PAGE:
The waste management systems now used on North Carolina swine farms are under critical review by regulatory agencies and others, and the political climate has moved toward more regulation of animal farming regarding odor control and nutrient management. Objective evaluation of the present and development of alternative swine waste management systems is critical to the continued vitality of North Carolina's swine production industry and to maintain the state's environmental health. Using funding provided through an agreement between the Attorney General of North Carolina and Smithfield Foods, Premium Standard Farms and Frontline Farmers, 18 waste management technologies determined to be potential alternatives to the anaerobic lagoon and spray field technology now used on most North Carolina swine farms are being evaluated. Dr. Mike Williams, director of the Animal and Poultry Waste Management Center at North Carolina State University, is coordinating this project, while many of the evaluations are being done by faculty members in the College of Agriculture and Life Sciences at NC State.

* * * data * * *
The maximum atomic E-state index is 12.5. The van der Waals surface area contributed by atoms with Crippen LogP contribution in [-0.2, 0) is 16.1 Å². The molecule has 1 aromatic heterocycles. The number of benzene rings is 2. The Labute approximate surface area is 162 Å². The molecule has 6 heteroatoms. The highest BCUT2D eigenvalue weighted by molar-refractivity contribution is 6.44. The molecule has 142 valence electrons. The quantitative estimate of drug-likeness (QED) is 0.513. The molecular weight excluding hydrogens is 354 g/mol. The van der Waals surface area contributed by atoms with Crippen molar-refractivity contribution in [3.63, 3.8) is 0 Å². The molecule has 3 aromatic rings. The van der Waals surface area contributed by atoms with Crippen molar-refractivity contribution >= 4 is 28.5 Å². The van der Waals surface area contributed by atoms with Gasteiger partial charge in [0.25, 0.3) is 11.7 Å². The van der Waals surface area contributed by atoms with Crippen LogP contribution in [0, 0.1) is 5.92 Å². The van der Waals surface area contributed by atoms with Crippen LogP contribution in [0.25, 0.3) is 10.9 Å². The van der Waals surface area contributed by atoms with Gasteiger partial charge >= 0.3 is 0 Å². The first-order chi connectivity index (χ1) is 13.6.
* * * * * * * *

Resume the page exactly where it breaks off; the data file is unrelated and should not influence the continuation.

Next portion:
The Animal and Poultry Waste Management Center was established to deal with waste management issues, to find ways to ensure the vitality of the state's important animal and poultry production industries, worth nearly $4 billion annually, while also protecting the environment. Waste management technology development and performance evaluations, including economic feasibility determinations, will provide the industry and North Carolina policy makers and others with scientifically based information, which will allow them to make informed decisions that will affect the environment and an important segment of the state's economy.